What’s the difference between a digital and an analog signal?

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Always wondered what the difference is between a digital and an analog signal?

Digital signal

A digital signal is very simple – it’s either on or off.  For example, when a DOL motor starter trips due to a thermal overload, a set of contacts will close in the overload relay, which will communicate to the control system that the motor has failed.

Digital signals can also be received as pulses.  For example, one pulse per litre of fluid passing through a flow meter, to totalise (add up) a regular flow.  In general a digital signal is simpler, cheaper to implement and more reliable than an analog signal.  Digital instruments include level switches, pressure switches, flow switches and running/fault signals.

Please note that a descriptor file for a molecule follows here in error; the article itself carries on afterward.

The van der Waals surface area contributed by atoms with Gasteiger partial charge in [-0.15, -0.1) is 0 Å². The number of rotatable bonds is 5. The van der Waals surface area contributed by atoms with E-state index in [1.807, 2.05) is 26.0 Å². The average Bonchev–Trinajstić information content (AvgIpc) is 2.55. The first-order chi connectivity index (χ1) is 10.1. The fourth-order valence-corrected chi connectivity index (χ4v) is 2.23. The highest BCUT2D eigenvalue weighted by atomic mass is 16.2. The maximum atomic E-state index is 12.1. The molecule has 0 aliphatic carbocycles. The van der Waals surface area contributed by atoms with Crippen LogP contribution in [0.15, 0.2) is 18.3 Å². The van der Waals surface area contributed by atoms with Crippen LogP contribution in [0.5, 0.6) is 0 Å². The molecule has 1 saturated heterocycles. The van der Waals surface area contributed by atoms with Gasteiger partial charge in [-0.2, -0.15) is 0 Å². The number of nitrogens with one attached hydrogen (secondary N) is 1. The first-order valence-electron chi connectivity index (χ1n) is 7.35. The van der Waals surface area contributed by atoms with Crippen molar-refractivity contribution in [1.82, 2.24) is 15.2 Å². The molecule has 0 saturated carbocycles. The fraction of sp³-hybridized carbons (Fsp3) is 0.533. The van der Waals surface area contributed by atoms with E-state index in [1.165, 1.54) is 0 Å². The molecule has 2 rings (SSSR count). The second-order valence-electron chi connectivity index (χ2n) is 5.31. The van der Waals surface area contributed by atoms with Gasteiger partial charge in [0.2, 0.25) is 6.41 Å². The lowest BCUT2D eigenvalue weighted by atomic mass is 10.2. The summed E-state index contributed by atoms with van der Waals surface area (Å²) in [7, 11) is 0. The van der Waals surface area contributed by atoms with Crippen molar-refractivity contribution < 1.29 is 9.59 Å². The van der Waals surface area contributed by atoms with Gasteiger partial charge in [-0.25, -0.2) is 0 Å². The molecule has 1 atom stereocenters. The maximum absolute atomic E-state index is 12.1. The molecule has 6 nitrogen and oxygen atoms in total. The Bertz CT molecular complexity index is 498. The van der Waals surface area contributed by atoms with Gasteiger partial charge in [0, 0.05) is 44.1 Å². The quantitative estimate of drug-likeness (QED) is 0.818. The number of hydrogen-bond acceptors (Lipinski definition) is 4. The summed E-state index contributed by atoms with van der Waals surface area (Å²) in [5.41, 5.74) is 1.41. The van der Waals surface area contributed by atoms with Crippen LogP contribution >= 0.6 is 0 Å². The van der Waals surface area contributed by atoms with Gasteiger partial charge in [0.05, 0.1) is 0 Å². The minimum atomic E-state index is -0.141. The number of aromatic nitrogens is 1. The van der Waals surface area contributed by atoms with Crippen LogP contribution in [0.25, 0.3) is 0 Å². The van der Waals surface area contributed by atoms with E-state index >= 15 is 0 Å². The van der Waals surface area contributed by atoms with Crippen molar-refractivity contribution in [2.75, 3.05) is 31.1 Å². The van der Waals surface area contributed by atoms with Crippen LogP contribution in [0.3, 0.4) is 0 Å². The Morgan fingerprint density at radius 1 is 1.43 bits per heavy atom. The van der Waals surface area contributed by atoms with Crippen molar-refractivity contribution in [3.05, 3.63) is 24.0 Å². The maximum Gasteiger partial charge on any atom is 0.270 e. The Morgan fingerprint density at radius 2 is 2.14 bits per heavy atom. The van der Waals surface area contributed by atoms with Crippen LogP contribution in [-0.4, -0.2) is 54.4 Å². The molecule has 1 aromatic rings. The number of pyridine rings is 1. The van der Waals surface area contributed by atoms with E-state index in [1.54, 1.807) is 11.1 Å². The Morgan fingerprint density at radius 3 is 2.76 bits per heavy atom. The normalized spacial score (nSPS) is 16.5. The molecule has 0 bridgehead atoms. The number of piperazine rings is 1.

Analog signal

An analog signal is a little more complex.  Rather than being off or on, an analog signal is continuously variable.  For example, an analog level sensor in a tank of fluid will return a variable signal based on the level in the tank.  A control system will interpret this signal to provide the user with the exact % level.

In addition, an analog output signal is used to dictate the required motor speed to a variable speed drive.  The most common type of analog signal is 4-20mA, but also 0-10V and mV types may be used.  Analog instruments are generally costlier than digital instruments to implement and require calibration, but their versatility and accuracy makes them essential for any more complex process control or where a particular setpoint must be maintained.  Analog instruments include level sensors, pressure sensors, flow meters, water quality meters and motor speed signals.